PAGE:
DESCRIPTION: A merchant wants to lay with a girl one night. She puts dishes on a chair near her bed. In the dark he breaks the dishes and chair and wakes her mother. She calls the police and he has to pay for the crockery ware and broken chair.
EARLIEST DATE: 1886 (Long)
KEYWORDS: sex trick bawdy humorous mother rake nightvisit courting lover police
FOUND IN: Britain(England(South)) Canada(Mar,Newf,Ont) US(MW)
REFERENCES (9 citations):
Wiltshire-WSRO Mi 679, "Pretty Polly and Her Crockery Ware" (1 text)
Palmer-ECS, #66, "The Crockery Ware" (1 text, 1 tune)
Peacock, pp. 257-258, "Crockery Ware" (1 text, 1 tune)
Leach-Labrador 119, "Old Woman" (1 text, 1 tune)
Ives-DullCare, pp. 129-130,243-244, "The Crockery Ware" (1 text, 1 tune)
Fowke-Ontario 11, "A Young Man Lived in Belfast Town" (1 text, 1 tune)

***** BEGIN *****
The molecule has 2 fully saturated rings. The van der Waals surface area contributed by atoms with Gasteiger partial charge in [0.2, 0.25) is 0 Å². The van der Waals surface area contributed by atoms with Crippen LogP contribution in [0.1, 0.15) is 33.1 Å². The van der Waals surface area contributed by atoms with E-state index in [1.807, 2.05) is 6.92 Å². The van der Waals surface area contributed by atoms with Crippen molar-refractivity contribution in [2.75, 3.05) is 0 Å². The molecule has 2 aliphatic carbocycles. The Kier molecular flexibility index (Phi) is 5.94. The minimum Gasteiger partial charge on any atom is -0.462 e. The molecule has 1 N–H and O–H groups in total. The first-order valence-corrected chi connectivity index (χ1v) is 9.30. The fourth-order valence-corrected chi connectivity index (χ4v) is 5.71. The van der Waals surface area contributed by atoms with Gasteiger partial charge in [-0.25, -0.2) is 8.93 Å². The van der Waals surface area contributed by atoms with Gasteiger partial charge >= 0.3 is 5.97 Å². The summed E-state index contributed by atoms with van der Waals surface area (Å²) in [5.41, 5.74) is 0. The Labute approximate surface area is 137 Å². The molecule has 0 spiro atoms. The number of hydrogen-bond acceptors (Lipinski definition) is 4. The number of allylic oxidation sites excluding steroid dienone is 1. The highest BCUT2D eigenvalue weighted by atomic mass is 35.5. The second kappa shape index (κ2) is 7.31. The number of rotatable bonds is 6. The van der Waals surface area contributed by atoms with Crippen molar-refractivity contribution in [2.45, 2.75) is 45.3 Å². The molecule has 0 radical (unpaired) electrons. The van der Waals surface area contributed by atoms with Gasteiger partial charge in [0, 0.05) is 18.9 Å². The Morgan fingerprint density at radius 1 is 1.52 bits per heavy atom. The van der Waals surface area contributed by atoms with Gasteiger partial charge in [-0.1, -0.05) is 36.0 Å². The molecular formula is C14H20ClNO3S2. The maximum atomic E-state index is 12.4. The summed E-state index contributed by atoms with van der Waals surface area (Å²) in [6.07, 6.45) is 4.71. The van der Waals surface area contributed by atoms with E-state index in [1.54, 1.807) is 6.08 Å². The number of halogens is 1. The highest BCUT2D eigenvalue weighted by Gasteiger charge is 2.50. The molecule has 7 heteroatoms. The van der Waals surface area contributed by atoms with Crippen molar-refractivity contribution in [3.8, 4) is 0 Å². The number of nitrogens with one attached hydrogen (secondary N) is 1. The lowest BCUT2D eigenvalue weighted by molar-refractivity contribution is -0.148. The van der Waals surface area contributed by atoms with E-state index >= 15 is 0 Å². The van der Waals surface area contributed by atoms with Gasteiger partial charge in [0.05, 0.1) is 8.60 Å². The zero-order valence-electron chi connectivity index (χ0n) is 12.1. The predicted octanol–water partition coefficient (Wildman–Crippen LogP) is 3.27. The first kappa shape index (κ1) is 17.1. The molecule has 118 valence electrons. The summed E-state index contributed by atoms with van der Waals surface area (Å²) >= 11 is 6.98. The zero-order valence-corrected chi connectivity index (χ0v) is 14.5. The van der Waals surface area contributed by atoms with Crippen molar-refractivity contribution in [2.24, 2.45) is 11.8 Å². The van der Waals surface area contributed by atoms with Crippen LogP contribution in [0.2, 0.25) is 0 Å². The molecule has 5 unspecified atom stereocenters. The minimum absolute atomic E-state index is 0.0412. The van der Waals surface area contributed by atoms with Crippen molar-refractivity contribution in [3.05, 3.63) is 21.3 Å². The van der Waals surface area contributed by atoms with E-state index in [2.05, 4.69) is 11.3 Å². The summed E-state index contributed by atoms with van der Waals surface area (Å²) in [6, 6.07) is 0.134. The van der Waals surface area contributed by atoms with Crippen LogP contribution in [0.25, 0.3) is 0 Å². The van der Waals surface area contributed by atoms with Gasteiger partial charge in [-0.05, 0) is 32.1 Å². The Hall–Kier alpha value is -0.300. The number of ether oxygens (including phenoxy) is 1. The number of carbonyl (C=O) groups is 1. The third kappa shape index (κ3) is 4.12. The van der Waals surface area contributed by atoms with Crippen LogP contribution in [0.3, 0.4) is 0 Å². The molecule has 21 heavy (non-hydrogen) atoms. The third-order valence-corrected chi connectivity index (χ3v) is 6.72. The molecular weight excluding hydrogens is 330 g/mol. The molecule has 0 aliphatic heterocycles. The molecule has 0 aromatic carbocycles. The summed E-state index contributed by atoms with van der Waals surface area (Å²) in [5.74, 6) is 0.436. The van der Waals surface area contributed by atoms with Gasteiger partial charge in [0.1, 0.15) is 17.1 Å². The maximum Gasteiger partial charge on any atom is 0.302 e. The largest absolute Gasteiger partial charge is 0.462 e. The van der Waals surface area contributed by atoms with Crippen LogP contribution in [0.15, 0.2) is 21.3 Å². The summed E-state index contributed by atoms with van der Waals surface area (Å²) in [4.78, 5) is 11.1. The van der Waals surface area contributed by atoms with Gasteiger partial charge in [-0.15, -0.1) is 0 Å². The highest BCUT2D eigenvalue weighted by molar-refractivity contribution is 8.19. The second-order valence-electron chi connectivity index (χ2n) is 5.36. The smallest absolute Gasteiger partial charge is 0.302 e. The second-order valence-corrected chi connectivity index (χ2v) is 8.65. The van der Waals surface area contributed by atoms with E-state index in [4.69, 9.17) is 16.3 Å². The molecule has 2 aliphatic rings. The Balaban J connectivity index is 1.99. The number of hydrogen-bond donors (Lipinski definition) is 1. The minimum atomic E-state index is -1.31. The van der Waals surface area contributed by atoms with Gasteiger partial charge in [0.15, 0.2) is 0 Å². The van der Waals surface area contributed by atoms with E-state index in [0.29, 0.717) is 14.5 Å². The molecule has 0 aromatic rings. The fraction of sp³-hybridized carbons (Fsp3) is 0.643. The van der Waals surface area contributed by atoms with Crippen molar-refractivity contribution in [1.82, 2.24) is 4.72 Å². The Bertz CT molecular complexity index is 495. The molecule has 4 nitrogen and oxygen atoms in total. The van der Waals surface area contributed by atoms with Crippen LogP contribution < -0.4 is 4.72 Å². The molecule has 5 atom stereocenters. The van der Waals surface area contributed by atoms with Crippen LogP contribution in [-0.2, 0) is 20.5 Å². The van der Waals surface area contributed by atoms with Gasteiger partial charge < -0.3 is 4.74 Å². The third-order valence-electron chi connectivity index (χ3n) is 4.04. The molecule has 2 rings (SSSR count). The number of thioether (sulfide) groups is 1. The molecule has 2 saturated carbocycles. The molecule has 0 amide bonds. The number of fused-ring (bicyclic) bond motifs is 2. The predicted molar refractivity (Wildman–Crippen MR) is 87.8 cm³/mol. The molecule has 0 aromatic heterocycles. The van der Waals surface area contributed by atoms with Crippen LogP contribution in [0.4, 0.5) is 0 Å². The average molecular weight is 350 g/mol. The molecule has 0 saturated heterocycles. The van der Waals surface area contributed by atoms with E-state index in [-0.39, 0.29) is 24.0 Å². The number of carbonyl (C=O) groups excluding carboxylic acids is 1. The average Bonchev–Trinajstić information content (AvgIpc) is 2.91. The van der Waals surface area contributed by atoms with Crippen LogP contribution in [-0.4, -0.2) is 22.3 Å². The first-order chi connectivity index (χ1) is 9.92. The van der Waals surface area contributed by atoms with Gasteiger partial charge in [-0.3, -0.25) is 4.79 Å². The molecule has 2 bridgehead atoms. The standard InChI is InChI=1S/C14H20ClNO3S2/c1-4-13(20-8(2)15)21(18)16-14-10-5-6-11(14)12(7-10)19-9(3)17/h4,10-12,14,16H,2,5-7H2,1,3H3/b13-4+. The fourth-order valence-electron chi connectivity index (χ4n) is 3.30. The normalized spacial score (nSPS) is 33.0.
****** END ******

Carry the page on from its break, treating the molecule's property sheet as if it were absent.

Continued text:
Grimes, pp. 138-139, "Crockery Ware" (1 text)
DT, CROCKWAR CROCKRY*
ADDITIONAL: William Henry Long, _A DIctionary of the Isle of WIght Dialiect, And of Provincialisms used in the Island_ (Reeves & Turner, London, 1886), pp. 163-164, "The Crockery Ware" (1 text)
O. J. Abbott, "A Young Man Lived in Belfast Town" (on Abbott1)
Everett Bennett, "Crockery Ware" (on PeacockCDROM)
Bodleian, Harding B 28(37), "Crockery Ware," unknown, n.d.
cf. "The Frolicksome Farmer" (theme: the hazards of sex in the dark)
NOTES [34 words]: At least one source claims that the Crockery Ware wasn't just random pottery but the chamber pot. Not sure I believe it; that sounds awfully messy.
Thanks to Jim Dixon for pointing out the Long copy.- RBW
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